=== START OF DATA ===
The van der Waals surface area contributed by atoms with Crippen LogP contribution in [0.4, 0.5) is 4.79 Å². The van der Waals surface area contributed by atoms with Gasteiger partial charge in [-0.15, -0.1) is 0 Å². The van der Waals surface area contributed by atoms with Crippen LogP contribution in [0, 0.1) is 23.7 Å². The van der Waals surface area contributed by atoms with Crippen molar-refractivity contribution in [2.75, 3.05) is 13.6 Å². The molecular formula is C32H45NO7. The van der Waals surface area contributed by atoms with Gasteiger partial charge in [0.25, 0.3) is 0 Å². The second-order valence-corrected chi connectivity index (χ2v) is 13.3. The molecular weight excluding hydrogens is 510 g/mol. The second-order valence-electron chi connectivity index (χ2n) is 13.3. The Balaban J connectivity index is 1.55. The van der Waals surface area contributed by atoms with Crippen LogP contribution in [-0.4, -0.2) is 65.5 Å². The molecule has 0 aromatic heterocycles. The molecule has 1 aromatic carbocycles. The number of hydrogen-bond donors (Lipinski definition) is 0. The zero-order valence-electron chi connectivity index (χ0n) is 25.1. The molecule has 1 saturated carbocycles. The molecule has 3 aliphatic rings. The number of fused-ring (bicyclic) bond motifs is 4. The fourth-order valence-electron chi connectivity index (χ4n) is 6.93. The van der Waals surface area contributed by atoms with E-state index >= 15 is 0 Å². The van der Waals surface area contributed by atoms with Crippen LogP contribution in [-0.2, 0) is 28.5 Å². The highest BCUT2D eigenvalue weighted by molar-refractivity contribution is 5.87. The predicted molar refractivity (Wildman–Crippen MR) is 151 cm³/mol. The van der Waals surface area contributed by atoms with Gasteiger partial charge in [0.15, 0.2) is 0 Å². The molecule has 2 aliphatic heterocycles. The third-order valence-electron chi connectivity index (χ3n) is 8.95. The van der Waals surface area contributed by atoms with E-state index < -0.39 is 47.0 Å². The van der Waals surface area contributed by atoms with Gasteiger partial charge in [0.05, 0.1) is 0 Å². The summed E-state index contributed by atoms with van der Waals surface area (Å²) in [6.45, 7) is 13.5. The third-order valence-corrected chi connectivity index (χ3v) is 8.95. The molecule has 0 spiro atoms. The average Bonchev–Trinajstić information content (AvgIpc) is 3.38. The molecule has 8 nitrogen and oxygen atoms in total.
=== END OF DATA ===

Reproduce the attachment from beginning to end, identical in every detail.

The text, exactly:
The van der Waals surface area contributed by atoms with Crippen LogP contribution in [0.4, 0.5) is 4.79 Å². The van der Waals surface area contributed by atoms with Gasteiger partial charge in [-0.15, -0.1) is 0 Å². The van der Waals surface area contributed by atoms with Crippen LogP contribution in [0, 0.1) is 23.7 Å². The van der Waals surface area contributed by atoms with Crippen molar-refractivity contribution in [2.75, 3.05) is 13.6 Å². The molecular formula is C32H45NO7. The van der Waals surface area contributed by atoms with Gasteiger partial charge in [0.25, 0.3) is 0 Å². The second-order valence-corrected chi connectivity index (χ2v) is 13.3. The molecular weight excluding hydrogens is 510 g/mol. The second-order valence-electron chi connectivity index (χ2n) is 13.3. The Balaban J connectivity index is 1.55. The van der Waals surface area contributed by atoms with Crippen LogP contribution in [-0.4, -0.2) is 65.5 Å². The molecule has 0 aromatic heterocycles. The molecule has 1 aromatic carbocycles. The number of hydrogen-bond donors (Lipinski definition) is 0. The zero-order valence-electron chi connectivity index (χ0n) is 25.1. The molecule has 1 saturated carbocycles. The molecule has 3 aliphatic rings. The number of fused-ring (bicyclic) bond motifs is 4. The fourth-order valence-electron chi connectivity index (χ4n) is 6.93. The van der Waals surface area contributed by atoms with E-state index >= 15 is 0 Å². The van der Waals surface area contributed by atoms with Crippen LogP contribution in [-0.2, 0) is 28.5 Å². The highest BCUT2D eigenvalue weighted by molar-refractivity contribution is 5.87. The predicted molar refractivity (Wildman–Crippen MR) is 151 cm³/mol. The van der Waals surface area contributed by atoms with Gasteiger partial charge in [0.15, 0.2) is 0 Å². The molecule has 2 aliphatic heterocycles. The third-order valence-electron chi connectivity index (χ3n) is 8.95. The van der Waals surface area contributed by atoms with E-state index < -0.39 is 47.0 Å². The van der Waals surface area contributed by atoms with Gasteiger partial charge in [0.05, 0.1) is 0 Å². The summed E-state index contributed by atoms with van der Waals surface area (Å²) in [6.45, 7) is 13.5. The third-order valence-corrected chi connectivity index (χ3v) is 8.95. The molecule has 0 spiro atoms. The average Bonchev–Trinajstić information content (AvgIpc) is 3.38. The molecule has 8 nitrogen and oxygen atoms in total.